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A report was released this week that suggested, much to many Canadians’ chagrin, hockey was not invented in Canada. While I have not yet read the full arguments of the authors, it would seem that some in England may have played a version of the sport in England in the late eighteenth century. What perhaps seems to set this evidence apart from the many versions and multiple claimants of hockey’s birthplace is that these games in England seem to have some kind of codification, in that there were teams and some set of rules to determine winners and losers. I tend to be a subscriber to the idea that codification, and transferability, of a sport is the most important aspect in determining origins, so there may be enough evidence to place the ancestor of the current sport to the winter ponds of England rather than the Victoria Skating Rink in Montreal in 1875 (though the genes of modern hockey seem to be more tied to the Montreal game than those in England). In any event, it is an interesting bit of evidence that – at least in what I have read in the popular press – perhaps provides us some insight into the origins and transferability of leisure and recreation practices in the nineteenth century.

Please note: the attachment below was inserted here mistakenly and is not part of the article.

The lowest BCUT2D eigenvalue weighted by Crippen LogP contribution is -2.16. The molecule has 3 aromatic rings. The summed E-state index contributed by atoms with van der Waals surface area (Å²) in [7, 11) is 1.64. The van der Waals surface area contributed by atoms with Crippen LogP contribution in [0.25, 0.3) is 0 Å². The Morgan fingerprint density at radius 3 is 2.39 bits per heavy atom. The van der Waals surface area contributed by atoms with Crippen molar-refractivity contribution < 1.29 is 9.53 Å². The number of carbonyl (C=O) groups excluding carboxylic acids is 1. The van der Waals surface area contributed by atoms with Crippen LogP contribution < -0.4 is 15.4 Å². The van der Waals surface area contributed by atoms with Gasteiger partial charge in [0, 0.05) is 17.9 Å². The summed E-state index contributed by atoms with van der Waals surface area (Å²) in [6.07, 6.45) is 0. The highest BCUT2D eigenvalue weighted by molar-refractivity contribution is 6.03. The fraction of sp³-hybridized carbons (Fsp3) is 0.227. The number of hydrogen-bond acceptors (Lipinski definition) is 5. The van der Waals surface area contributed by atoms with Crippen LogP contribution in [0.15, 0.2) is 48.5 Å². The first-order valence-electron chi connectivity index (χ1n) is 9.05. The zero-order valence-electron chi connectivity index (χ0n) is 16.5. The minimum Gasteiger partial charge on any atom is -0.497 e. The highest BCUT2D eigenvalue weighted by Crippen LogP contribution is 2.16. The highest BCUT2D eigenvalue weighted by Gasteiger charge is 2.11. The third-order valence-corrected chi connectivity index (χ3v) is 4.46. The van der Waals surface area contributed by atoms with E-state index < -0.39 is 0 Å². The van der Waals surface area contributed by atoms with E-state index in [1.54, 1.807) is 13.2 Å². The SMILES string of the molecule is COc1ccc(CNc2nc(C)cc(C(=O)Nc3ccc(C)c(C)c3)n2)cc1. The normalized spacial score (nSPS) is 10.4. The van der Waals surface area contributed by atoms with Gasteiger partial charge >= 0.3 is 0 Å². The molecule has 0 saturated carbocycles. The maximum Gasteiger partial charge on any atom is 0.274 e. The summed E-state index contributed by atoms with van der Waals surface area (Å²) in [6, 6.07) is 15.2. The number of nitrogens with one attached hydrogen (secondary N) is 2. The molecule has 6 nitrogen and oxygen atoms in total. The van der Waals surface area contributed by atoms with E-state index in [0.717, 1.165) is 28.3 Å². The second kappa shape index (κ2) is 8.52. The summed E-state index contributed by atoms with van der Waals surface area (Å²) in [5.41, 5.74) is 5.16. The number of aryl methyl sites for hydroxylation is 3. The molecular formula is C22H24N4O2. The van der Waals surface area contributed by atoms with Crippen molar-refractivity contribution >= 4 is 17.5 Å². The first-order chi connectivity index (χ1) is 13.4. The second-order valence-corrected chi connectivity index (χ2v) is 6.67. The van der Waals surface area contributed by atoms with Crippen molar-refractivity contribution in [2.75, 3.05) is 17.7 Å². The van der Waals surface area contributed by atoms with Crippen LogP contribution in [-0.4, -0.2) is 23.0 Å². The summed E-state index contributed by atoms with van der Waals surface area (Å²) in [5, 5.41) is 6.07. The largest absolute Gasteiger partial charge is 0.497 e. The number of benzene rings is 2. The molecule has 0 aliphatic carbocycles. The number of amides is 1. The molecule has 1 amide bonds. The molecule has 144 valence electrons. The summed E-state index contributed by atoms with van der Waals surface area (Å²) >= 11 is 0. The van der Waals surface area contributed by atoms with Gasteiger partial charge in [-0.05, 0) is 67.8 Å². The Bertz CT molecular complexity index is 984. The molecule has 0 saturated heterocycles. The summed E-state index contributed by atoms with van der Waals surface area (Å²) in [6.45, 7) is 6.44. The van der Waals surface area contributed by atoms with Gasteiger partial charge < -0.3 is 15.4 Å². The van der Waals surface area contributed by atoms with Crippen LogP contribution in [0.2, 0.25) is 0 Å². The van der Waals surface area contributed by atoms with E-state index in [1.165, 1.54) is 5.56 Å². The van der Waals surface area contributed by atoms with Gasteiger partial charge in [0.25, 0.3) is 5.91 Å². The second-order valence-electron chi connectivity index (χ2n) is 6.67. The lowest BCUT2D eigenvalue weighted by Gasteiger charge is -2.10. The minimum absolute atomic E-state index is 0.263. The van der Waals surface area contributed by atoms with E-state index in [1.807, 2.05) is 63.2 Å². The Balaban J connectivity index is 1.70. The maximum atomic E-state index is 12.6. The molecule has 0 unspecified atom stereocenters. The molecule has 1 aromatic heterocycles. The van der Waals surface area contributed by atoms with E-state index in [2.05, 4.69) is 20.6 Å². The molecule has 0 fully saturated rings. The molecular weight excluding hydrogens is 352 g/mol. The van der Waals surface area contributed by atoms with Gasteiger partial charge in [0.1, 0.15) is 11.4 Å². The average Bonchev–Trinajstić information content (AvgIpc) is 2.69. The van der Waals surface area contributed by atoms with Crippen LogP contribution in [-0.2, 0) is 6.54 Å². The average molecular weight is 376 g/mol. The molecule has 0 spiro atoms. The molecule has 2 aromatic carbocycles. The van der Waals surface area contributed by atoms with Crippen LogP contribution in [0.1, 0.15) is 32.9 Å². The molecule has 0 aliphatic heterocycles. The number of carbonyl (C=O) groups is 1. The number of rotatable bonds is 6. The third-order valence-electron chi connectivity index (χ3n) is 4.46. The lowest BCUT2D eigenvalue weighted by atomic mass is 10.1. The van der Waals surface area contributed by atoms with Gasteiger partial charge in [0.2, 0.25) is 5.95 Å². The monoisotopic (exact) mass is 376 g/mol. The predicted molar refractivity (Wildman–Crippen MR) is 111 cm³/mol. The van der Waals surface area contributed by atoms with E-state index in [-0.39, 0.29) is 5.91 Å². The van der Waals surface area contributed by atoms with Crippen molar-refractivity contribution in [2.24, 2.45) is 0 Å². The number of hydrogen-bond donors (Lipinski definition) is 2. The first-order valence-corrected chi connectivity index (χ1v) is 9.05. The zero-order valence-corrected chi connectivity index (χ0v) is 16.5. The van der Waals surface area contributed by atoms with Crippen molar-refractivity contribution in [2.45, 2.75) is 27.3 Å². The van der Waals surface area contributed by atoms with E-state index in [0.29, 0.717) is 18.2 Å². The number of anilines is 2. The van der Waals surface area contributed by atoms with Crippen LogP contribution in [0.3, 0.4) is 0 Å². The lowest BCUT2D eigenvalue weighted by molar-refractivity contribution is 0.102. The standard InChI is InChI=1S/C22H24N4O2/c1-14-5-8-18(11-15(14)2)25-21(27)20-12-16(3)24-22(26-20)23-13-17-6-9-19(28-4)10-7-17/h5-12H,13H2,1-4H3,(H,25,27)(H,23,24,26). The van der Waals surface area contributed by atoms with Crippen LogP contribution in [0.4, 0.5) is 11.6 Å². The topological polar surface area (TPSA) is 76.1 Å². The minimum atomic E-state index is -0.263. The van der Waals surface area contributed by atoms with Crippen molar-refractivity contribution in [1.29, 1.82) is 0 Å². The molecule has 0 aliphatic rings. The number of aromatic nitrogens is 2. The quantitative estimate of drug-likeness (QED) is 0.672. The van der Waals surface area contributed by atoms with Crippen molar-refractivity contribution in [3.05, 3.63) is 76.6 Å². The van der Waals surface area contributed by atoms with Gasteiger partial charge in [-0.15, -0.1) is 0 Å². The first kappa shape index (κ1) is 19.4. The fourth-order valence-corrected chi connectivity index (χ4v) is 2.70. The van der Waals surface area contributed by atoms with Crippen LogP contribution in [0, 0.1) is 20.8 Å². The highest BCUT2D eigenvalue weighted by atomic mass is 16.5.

However, and perhaps from a more heritage perspective, this evidence also highlights the importance we put in such birthplace claims – ones tied to our sense of national identity, as well as the cultural and economic well-being of certain communities. I have written about the idea of home in sport before, though looking at a different sport and a different set of claimants, and the idea of the birthplace of a sport – and for what reason the claim is made – is normally more about the present than the past. Furthermore, the idea of the “home of the sport” is also a source of struggle, and the “birthplace as home” is but one way of understanding how the “home” label is played out in sport. In the case of hockey, there are different communities and people who claim the origins of the sport for different reasons. I’m sure all believe that they have a legitimate historical claim to hockey’s origins, though the dissemination of their claims are often tied to tourism, pride, and community promotion. One need only look at Windsor, Nova Scotia‘s claim to hockey’s origins to see how an interpretation of historical data becomes a source of both community identity and marketing. Point being, whether this latest piece of historical data is accurate is interesting, though how it is played out in the present – by those who feel a claim to the sport’s origin myth – will be interesting to see.